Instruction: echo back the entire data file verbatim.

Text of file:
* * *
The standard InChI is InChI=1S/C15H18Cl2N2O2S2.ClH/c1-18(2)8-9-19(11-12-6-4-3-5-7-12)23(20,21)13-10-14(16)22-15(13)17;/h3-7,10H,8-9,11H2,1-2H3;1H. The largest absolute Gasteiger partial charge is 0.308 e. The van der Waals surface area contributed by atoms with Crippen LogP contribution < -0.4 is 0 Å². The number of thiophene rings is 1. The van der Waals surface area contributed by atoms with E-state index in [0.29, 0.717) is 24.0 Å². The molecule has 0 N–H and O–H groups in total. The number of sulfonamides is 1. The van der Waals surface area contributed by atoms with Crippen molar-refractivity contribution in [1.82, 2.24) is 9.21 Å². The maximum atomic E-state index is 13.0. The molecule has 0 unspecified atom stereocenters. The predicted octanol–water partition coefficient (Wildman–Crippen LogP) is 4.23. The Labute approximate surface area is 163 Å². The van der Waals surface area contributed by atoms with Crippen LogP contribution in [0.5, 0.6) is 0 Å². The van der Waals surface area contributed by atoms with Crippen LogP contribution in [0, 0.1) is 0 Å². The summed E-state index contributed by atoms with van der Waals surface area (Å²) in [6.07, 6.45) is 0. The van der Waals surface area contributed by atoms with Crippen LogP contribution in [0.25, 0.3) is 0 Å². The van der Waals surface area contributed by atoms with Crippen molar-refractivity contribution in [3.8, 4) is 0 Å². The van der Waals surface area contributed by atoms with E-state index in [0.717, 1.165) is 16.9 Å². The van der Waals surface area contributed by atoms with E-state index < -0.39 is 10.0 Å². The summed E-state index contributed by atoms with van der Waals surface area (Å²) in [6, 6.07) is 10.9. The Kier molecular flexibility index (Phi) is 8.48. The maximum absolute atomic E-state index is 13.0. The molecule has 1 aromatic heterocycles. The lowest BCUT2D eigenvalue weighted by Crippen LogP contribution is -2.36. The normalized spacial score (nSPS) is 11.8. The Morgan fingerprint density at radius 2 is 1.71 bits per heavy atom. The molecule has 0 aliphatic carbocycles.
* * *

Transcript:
The standard InChI is InChI=1S/C15H18Cl2N2O2S2.ClH/c1-18(2)8-9-19(11-12-6-4-3-5-7-12)23(20,21)13-10-14(16)22-15(13)17;/h3-7,10H,8-9,11H2,1-2H3;1H. The largest absolute Gasteiger partial charge is 0.308 e. The van der Waals surface area contributed by atoms with Crippen LogP contribution < -0.4 is 0 Å². The number of thiophene rings is 1. The van der Waals surface area contributed by atoms with E-state index in [0.29, 0.717) is 24.0 Å². The molecule has 0 N–H and O–H groups in total. The number of sulfonamides is 1. The van der Waals surface area contributed by atoms with Crippen molar-refractivity contribution in [1.82, 2.24) is 9.21 Å². The maximum atomic E-state index is 13.0. The molecule has 0 unspecified atom stereocenters. The predicted octanol–water partition coefficient (Wildman–Crippen LogP) is 4.23. The Labute approximate surface area is 163 Å². The van der Waals surface area contributed by atoms with Crippen LogP contribution in [0.5, 0.6) is 0 Å². The van der Waals surface area contributed by atoms with Crippen LogP contribution in [0, 0.1) is 0 Å². The summed E-state index contributed by atoms with van der Waals surface area (Å²) in [6.07, 6.45) is 0. The van der Waals surface area contributed by atoms with Crippen LogP contribution in [0.25, 0.3) is 0 Å². The van der Waals surface area contributed by atoms with Crippen molar-refractivity contribution in [3.8, 4) is 0 Å². The van der Waals surface area contributed by atoms with E-state index in [0.717, 1.165) is 16.9 Å². The van der Waals surface area contributed by atoms with E-state index < -0.39 is 10.0 Å². The summed E-state index contributed by atoms with van der Waals surface area (Å²) in [6, 6.07) is 10.9. The Kier molecular flexibility index (Phi) is 8.48. The maximum absolute atomic E-state index is 13.0. The molecule has 1 aromatic heterocycles. The lowest BCUT2D eigenvalue weighted by Crippen LogP contribution is -2.36. The normalized spacial score (nSPS) is 11.8. The Morgan fingerprint density at radius 2 is 1.71 bits per heavy atom. The molecule has 0 aliphatic carbocycles.